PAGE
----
- Credit Ratings in the Presence of Bailout:The Case of Mexican Subnational Government Debt
Bond ratings have existed for nearly a century, and they have become a matter of public policy concern (Cavallo, Powell and Rigobón 2008). Debt issued by firms, sovereign countries, and subnational governments (SNGs) are regularly rated in industrial countries (Cantor and Packer 1995, 1996).1 The rating history for less developed countries (LDCs) is shorter. International raters turned their attention to LDCs in the 1980s when agencies started rating LDC sovereign bonds in reaction to several international debt crises. As a result, literature on grading SNGs and sovereign bonds in industrial countries abounds, while for LDCs it is scarce.
Rating agencies have come under scrutiny in regard to their grading of industrial countries and LDCs. For example, the Wall Street Journal (2004) reported that credit ratings in China could be merely guesswork. In the case of sovereign credit ratings, there is a growing body of literature that casts doubt on their role (see, for example, Reinhart 2001 and 2002), especially after the Asian and Argentinean crises of 1997-98 and 2001, respectively. Others have attempted to refine the measurement of risk (Remolona, Scatigna, and Wu 2008; Alfonso 2003). More recently, the credibility of rating agencies has [End Page 45] been challenged due to the role of their evaluations in losses associated with the U.S. mortgage crisis.
In this paper, we target the rating technology used by agencies to grade SNGs in LDCs. By using data from the SNG bond market of Mexico, a country with a tradition of bailouts, we analyze how political and financial factors are weighted in the construction of ratings. This case exemplifies the situation in most Latin American countries.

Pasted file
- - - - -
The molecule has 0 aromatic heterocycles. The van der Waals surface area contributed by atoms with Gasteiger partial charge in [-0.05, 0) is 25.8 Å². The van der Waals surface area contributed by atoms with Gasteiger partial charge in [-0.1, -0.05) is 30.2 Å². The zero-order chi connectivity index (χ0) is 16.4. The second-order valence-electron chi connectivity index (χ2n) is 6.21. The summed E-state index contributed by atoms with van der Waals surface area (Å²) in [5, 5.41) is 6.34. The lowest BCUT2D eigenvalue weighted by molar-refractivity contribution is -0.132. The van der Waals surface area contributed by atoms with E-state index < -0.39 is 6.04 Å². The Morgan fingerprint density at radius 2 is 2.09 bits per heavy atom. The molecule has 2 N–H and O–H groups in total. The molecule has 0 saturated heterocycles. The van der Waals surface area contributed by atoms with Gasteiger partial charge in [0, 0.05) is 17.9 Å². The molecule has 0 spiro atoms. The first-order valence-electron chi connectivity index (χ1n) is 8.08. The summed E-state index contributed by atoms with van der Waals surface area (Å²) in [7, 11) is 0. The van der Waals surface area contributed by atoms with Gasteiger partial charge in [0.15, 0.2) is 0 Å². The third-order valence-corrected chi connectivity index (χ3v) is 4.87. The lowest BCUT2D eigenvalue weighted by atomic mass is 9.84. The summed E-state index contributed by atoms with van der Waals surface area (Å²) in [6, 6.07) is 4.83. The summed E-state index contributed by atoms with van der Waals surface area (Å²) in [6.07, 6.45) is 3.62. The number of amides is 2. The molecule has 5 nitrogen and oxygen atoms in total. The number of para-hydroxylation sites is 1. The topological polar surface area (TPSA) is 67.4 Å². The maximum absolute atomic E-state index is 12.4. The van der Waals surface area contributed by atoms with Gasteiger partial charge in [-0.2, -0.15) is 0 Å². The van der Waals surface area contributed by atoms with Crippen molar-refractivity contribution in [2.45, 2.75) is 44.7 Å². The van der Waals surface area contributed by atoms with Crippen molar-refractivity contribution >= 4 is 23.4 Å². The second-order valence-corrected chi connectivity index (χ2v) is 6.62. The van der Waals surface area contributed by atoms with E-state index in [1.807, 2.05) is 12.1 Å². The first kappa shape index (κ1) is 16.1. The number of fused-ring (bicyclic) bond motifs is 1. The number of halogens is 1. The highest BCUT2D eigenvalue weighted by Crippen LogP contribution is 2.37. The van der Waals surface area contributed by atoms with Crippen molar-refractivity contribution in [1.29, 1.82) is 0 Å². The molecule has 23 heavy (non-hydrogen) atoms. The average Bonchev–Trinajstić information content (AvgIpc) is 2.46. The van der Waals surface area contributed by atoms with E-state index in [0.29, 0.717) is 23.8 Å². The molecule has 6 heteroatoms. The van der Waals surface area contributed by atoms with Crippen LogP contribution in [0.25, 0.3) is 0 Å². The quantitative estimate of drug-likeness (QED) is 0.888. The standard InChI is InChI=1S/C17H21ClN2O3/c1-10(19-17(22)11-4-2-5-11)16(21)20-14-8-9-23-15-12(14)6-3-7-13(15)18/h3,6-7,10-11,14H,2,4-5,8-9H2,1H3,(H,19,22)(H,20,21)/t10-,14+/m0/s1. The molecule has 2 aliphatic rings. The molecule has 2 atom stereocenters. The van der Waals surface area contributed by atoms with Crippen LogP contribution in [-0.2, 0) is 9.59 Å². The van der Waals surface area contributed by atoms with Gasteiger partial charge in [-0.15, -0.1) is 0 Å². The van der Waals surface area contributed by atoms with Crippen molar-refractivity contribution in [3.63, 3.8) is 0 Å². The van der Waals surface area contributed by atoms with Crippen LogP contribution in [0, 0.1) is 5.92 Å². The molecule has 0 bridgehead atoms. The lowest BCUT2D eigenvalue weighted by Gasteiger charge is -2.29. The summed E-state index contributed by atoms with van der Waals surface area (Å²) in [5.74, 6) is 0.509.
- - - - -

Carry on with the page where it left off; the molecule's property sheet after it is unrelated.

Latin American governments have a long tradition of bailing out SNGs; Bevilaqua and Garcia (2002) document this phenomenon in Brazil, and Sanguinetti and others (2002) do likewise for Argentina. A high bailout probability raises at least two issues: the adequacy of the bond rating process and its purpose. Rating principles should take into account the many differences between industrial and LDC countries (Laulajainen 1999). Typically, developing countries have serious institutional and legal shortcomings (see Inter-American Development Bank 1997). Most relevant, they are very centralized, law enforcement is deficient (La Porta and others 1998), and most of them have just started fiscal decentralization reform, which in many cases has responded more to political pressure than to efficiency-enhancing purposes (see Díaz 2006; Giugalle, Korobow, and Webb 2001). These characteristics are important when rating bonds in their local currencies. For instance, Mexican SNGs are not allowed to issue debt denominated in foreign currency. Such differences call for different rating technologies than those used when rating entities within industrial countries, where many of the aforementioned shortcomings are not present.
Surprisingly, one of the largest states in Mexico, the State of Mexico, has been continuously bailed out since 1995; though this SNG is virtually bankrupt, it still has been assigned an investment grade.2 Likewise, Sanguinetti and others (2002) report that the provincial government of La Rioja, Argentina, was bailed out several times previous to the 2001 crisis, and it still continues to receive an investment grading.3 Bond ratings are meant to indicate the likelihood of default (Bhatia 2002).4 If SNGs are to be bailed out anytime they [End Page 46] face financial problems, then their risk is passed on to the federal government. Thus SNG rates eventually would become similar to those of sovereign debt.5 Is this happening in LDCs? If so, then the purpose of rating SNG debt may be arguable.
Rating agency results are puzzling in LDCs since, as pointed out before, they often give high rates to financially bankrupt SNGs. What, then, are agencies actually rating? Are they rating financial soundness or just probability of bailout? Do rating agencies foster market discipline in the presence of implicit guarantees, or do they tend to exacerbate moral hazard problems?6 In this article, we try to answer these questions. Bailout events are most frequently the result of political negotiations. Therefore, we focus our analysis on the relevance...